But even as the USSR shuddered towards it disintegration, the CIA consistently overestimated its foe’s stability — a mistake that was bluntly admitted by two directors of the agency.

Only in 1989, then-director Robert Gates admitted in 1992, did the CIA even consider the Soviet Union could collapse. Before then, while serving as a top CIA official, Gates had repeatedly produced memos and speeches warning about the USSR’s tremendous strength and economic dynamism.

Stansfield Turner, who led the CIA from 1977 to 1981, was similarly blunt about the agency’s failures. In a paper for Foreign Affairs in late 1991, Turner blasted “revisionist rumblings that the C.I.A. did in fact see the Soviet collapse emerging after all.”

“On this one,” Turner said, “the corporate view missed by a mile.”

The Sept. 11 Attacks

The 9/11 attacks were by far the deadliest terrorist action against the U.S. in history, and kicked off what has now been 15 years of heavy U.S. involvement in the ever-tumultuous Middle East.

But the attacks themselves, which killed nearly 3,000 people, could have been prevented with better CIA intelligence. The CIA was amply aware of the danger posed by al-Qaida leader Osama bin Laden, and had produced reports about his determination to deliver a devastating blow against the U.S. Not only that, but the agency knew by early 2000 that two of the 9/11 hijackers, Khalid al-Mihdhar and Nawaf al-Hazmi, were affiliated with al Qaida. Mihdhar even possessed a valid U.S. travel visa.

Despite this knowledge, the agency failed to let other agencies know that the two men should be kept out of the U.S., and failed to collaborate with the FBI in aggressively pursuing them once they had been allowed to enter the country. The terrorists lived under their own names in the U.S. (Hazmi was even listed in the phone book), and took flight lessons without attracting notice from law enforcement. Only in the last days before 9/11 did the FBI begin actively pursuing the two men, and they were ultimately unable to capture them before they boarded a plane, hijacked it, and crashed it into the Pentagon.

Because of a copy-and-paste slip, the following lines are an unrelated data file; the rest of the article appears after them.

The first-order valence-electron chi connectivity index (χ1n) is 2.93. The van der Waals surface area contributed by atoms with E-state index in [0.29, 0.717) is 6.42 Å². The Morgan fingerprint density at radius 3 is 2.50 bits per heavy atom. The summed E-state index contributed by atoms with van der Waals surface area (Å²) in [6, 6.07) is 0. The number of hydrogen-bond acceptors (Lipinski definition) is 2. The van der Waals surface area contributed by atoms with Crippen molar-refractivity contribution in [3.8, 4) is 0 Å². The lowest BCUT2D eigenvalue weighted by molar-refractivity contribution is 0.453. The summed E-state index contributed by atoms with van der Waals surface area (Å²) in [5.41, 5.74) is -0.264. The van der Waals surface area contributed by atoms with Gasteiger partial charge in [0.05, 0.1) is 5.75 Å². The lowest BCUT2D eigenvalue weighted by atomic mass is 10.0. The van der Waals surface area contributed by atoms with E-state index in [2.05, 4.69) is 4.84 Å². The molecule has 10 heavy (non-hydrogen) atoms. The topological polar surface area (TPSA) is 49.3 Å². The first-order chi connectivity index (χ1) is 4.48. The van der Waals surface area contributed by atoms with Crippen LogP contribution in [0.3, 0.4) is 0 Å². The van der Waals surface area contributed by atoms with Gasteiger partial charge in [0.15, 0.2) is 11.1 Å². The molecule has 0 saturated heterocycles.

Weapons of Mass Destruction

While the George W. Bush administration had many reasons for wanting to invade Iraq, the strongest reason, and the one pushed the hardest in selling the war to Congress, was Saddam Hussein’s alleged pursuit of weapons of mass destruction. Unsurprisingly, the CIA took the lead in investigating Saddam’s weapons programs and determining whether such weapons were in production.

In 2015, a 95-page National Intelligence Estimate (NIE) regarding Iraq from 2002 was finally released to the public. The report argued that Iraq likely had a chemical weapons program, though it was uncertain about whether Iraq had actually produced any chemical weapon stockpiles. The report was even more unsure about Iraq’s alleged nuclear program, saying the evidence offered no strong support that Iraq was restarting its nuclear weapons program.

As the report made its way up the CIA chain of command and into the White House, its moderate language was pared back, making the case for invasion look stronger than it was. In December 2012, CIA director George Tenet described the NIE as presenting a “slam dunk” case against Iraq.

In the end, no active, substantial program was found in Iraq after the U.S. invasion.

The Arab Spring

Former CIA deputy director Michael Morrell berated intelligence officials for incorrectly predicting the outcome of the “Arab Spring” uprisings that spread throughout the Middle East in 2012.

Morrell said the CIA, and subsequently President Barack Obama’s White House, believed the Arab Spring would undercut al-Qaida; it only served to embolden them and bring about the rise of Islamic State and severe crises in Egypt and Libya.

“We failed,” Morrell wrote in his 2015 book, “because to a large extent we were relying on a handful of strong leaders in the counties of concern to help us understand what was going on in the Arab street.”

“We said we think this is going to undercut al Qaeda; we think this is going to undercut their narrative that it takes violence to bring political change,” Morrell told CNN in 2015. “And that turned out to be wrong.”